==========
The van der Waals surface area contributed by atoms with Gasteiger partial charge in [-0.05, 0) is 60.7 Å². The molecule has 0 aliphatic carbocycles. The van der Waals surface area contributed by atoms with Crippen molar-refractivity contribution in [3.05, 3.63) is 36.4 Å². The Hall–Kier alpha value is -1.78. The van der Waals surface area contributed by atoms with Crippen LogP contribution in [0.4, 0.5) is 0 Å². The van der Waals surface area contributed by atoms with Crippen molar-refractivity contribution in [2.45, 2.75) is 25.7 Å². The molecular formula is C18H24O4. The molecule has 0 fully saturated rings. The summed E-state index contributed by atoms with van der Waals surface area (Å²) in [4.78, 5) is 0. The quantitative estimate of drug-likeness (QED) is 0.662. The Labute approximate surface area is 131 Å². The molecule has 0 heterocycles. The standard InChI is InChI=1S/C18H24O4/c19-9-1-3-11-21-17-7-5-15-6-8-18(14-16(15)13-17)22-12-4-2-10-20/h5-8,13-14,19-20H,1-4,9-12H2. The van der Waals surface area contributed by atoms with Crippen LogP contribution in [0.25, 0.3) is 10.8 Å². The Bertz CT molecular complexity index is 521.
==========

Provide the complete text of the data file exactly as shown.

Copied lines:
The van der Waals surface area contributed by atoms with Gasteiger partial charge in [-0.05, 0) is 60.7 Å². The molecule has 0 aliphatic carbocycles. The van der Waals surface area contributed by atoms with Crippen molar-refractivity contribution in [3.05, 3.63) is 36.4 Å². The Hall–Kier alpha value is -1.78. The van der Waals surface area contributed by atoms with Crippen LogP contribution in [0.4, 0.5) is 0 Å². The van der Waals surface area contributed by atoms with Crippen molar-refractivity contribution in [2.45, 2.75) is 25.7 Å². The molecular formula is C18H24O4. The molecule has 0 fully saturated rings. The summed E-state index contributed by atoms with van der Waals surface area (Å²) in [4.78, 5) is 0. The quantitative estimate of drug-likeness (QED) is 0.662. The Labute approximate surface area is 131 Å². The molecule has 0 heterocycles. The standard InChI is InChI=1S/C18H24O4/c19-9-1-3-11-21-17-7-5-15-6-8-18(14-16(15)13-17)22-12-4-2-10-20/h5-8,13-14,19-20H,1-4,9-12H2. The van der Waals surface area contributed by atoms with Crippen LogP contribution in [0.25, 0.3) is 10.8 Å². The Bertz CT molecular complexity index is 521.